KIRIBATI: State silence over blocked newspaper – free edition circulated
Friday, January 18, 2013
AUCKLAND (Kiribati Independent / Pacific Media Watch) The Tarawa edition of the Kiribati Independent newspaper remains closed six months after it voluntarily shut down “indefinitely” after harassment by authorities.
But editor Taberannang Korauaba and two Tarawa-based staff have begun circulating a free New Zealand edition with some Kiribati stories to readers in the island nation.
“We are publishing with a view to updating our readers with news from New Zealand and Kiribati,” Korauaba told Pacific Media Watch.
“Also, the idea is to keep doing our job and to see if we can get advertising to pay for the writers in Tarawa.
“I have also decided to launch a weekly news service and to sell our stories to stations that are interested in buying our English-language news every week.”
Korauaba has published the Auckland-based Kiribati and Tuvalu for the two communities and income generated from advertising has been maintain reporters in Tarawa.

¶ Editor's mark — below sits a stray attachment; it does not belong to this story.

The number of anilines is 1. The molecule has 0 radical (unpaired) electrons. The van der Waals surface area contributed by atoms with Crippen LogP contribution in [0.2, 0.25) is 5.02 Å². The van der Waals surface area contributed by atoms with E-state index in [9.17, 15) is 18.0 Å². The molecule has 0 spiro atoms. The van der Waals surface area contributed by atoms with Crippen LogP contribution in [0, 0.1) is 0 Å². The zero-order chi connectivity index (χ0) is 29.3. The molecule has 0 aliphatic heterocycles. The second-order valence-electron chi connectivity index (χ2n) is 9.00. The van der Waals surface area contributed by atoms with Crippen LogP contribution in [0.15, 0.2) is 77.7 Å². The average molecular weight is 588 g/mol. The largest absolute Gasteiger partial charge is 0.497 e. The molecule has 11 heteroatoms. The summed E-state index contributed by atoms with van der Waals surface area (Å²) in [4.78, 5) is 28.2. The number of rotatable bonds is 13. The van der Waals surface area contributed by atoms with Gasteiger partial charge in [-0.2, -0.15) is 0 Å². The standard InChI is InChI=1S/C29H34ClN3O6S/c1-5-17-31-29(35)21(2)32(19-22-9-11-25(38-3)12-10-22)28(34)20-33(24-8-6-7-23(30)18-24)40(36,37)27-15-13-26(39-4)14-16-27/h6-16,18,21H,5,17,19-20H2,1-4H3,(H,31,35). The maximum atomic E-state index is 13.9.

Early last year the Paris-based Reporters Without Borders wrote a formal protest letter to the Kiribati government in support of the Kiribati Independent when the Communications Ministry failed to issue a publication licence.
Last June, police visited the paper’s Tarawa office and the newspaper ceased publication while awaiting a licence.
Since then, the newspaper has had no communication from authorities.
Other media freedom groups - including International Federation of Journalists, Pacific Media Watch, Pacific Media Centre and Pacific Freedom Forum – also appealed last year to the Communications Ministry to grant the newspaper a licence without political interference.
It is believed that the newspaper's sole distributor was intimidated by police inquiries and staff have been subjected to threatening anonymous emails.
The newspaper's legal advice at the time was that the law had not been broken.
The Kiribati Independent was the fourth newspaper in the country, published fortnightly and had a circulation of about 500. It was printed by the Catholic Church's Maria Printers.
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